Yeah Yeah Yeahs release their fourth album, Mosquito on April 15th, 2013.
“We would love for this music to make our fans feeeeel something, for it to stir some shit up inside of them, whatever that may be,” says singer Karen O. “SO much feeling went into this record, it was the rope ladder thrown down into the ditch for us to climb up and dust ourselves off. I hope others can climb up it too; we’re excited to share the good vibes.”
Mosquito is produced by Dave Sitek and Nick Launay (working separately), with one track produced by James Murphy. The bulk of it was recorded at Sonic Ranch in Tornilla, TX. Dr. Octagon (Kool Keith) appears on one track.
“We took a more playful, LO-FI approach to songwriting,” says O. “Much of the music was demoed in our little basement studio in Manhattan with drum machines, a shitty sample keyboard and tons of delay - which we called the soup.
“I think this record has more moodier and tripped-out songs than you've ever heard from us,” she continues. “You might catch some roots reggae and minimalist psychedelia influences in there.”
The members, once lovingly labeled by Rolling Stone as “the goth, the nerd and the slut” have been busy in the past few years. Karen O co- created a psycho-opera (with KK Barrett) titled Stop The Virgens, which she described as an assault on the tragic joys of youth spun through a cycle of nine songs. O took Stop The Virgens from New York’s St. Ann’s all the way to the Sydney Opera House, bringing Chase along on drums in the production and Zinner as guitarist and musical director. Spin noted “Stop The Virgens is musical theater as catharsis, and it illustrates just how much Karen O has grown as an artist over her decade-long career.”
O also collaborated with Trent Reznor for “Immigrant Song” on The Girl with the Dragon Tattoo, “Strange Love” on the Frankenweenie soundtrack, and sang on songs with Santigold, Swans and David Lynch. Nick Zinner curated, composed and led an orchestral work titled 41 Strings both in NYC and the Sydney Opera House. The performance involved over 45 musicians. Hear a performance of 41 Strings HERE. Zinner also contributed songwriting and production to Santigold’s album and had several shows of his acclaimed photography. Drummer Brian Chase will be releasing an album of his solo project, Drums & Drones, on the Pogus Label in 2013. The album features electro-acoustic soundscapes based on the sonic properties of drums and percussion. Notable album releases/appearances by Chase include the Chase/Misterka duo's The Shape of Sound, Karlie Bruce's Paperback Lover, Man Forever's Pansophical Cataract, and Jeremiah Cymerman's Fire Sign. Chase also writes about yoga, food and music on his own website chasebrian.com.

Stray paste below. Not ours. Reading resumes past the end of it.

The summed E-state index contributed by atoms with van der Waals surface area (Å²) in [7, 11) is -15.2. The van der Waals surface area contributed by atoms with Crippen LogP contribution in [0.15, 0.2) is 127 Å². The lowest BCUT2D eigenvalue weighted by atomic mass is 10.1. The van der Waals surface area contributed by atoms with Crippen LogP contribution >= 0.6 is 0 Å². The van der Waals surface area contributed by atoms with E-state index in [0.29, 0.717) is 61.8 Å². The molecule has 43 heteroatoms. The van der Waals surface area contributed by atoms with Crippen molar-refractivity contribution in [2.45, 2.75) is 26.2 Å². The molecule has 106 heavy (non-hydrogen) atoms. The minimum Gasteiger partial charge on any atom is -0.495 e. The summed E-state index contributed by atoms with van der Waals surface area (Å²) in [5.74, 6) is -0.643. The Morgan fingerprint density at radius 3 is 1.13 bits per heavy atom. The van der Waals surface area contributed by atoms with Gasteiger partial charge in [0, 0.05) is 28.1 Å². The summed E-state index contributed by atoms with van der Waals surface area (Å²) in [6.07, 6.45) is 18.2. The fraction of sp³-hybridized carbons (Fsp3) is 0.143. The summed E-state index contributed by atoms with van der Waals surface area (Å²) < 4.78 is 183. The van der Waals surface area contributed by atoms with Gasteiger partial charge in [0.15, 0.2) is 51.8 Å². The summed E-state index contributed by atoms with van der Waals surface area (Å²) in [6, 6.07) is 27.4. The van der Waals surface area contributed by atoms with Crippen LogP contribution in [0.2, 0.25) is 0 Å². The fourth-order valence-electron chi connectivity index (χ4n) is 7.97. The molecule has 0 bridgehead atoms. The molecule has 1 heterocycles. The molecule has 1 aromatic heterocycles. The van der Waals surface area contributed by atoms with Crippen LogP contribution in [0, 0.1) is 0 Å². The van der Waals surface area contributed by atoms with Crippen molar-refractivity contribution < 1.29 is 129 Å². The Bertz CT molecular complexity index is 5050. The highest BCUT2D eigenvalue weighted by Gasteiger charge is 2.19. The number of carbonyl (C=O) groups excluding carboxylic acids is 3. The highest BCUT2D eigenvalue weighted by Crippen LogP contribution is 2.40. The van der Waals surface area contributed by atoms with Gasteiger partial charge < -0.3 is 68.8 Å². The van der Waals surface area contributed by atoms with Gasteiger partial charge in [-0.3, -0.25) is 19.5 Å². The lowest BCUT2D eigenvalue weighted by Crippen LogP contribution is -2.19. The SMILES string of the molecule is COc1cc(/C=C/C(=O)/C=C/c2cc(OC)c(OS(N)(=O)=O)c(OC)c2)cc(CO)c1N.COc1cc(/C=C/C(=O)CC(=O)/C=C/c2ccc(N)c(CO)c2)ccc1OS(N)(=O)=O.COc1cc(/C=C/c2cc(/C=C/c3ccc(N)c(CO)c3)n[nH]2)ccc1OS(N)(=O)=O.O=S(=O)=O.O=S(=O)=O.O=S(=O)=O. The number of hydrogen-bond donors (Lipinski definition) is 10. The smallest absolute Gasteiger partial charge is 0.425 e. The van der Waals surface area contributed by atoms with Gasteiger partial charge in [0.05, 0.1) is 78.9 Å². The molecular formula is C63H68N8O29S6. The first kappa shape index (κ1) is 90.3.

The band has recorded three studio albums; All 3 albums were nominated for a GRAMMY award for Best Alternative Music Album. The first, Fever to Tell, was named as the best album of the year by The New York Times. The Patrick Daughters-directed video “Maps” was nominated for four MTV Video Music Awards. The certified-Gold album was named by Rolling Stone, Pitchfork Media, and NME as one of the best albums of the decade. The second, Show Your Bones, was named the second best album of the year by NME. Rolling Stone magazine named it the one of the best album of the year, while Spin Magazine ranked it in their 40 best albums of 2006. Their third studio album, It's Blitz!, was named the second best album of the year by NME magazine, It's Blitz! was named as the second best album of 2009 by Spin Magazine and third best of 2009 by NME along with the single "Zero" from the album listed as the best track of the year by both. All three are fired up for the newest: Mosquito.
“This is a feel good, food for the soul, chicken soup for the ears Yeah Yeah Yeahs record - which doesn't mean easy listening - it means kind of raw, kind of chaotic, kind of dreamy,” says O. “ Very us.”
STAFF COMMENTSAndy says: This band continue to surprise. After the synth-pop light of 'It's Blitz', which could have left you anticipating a push towards the mainstream, comes a swerve to the left and a dark, moody masterpiece that draws you in and under. Excellent.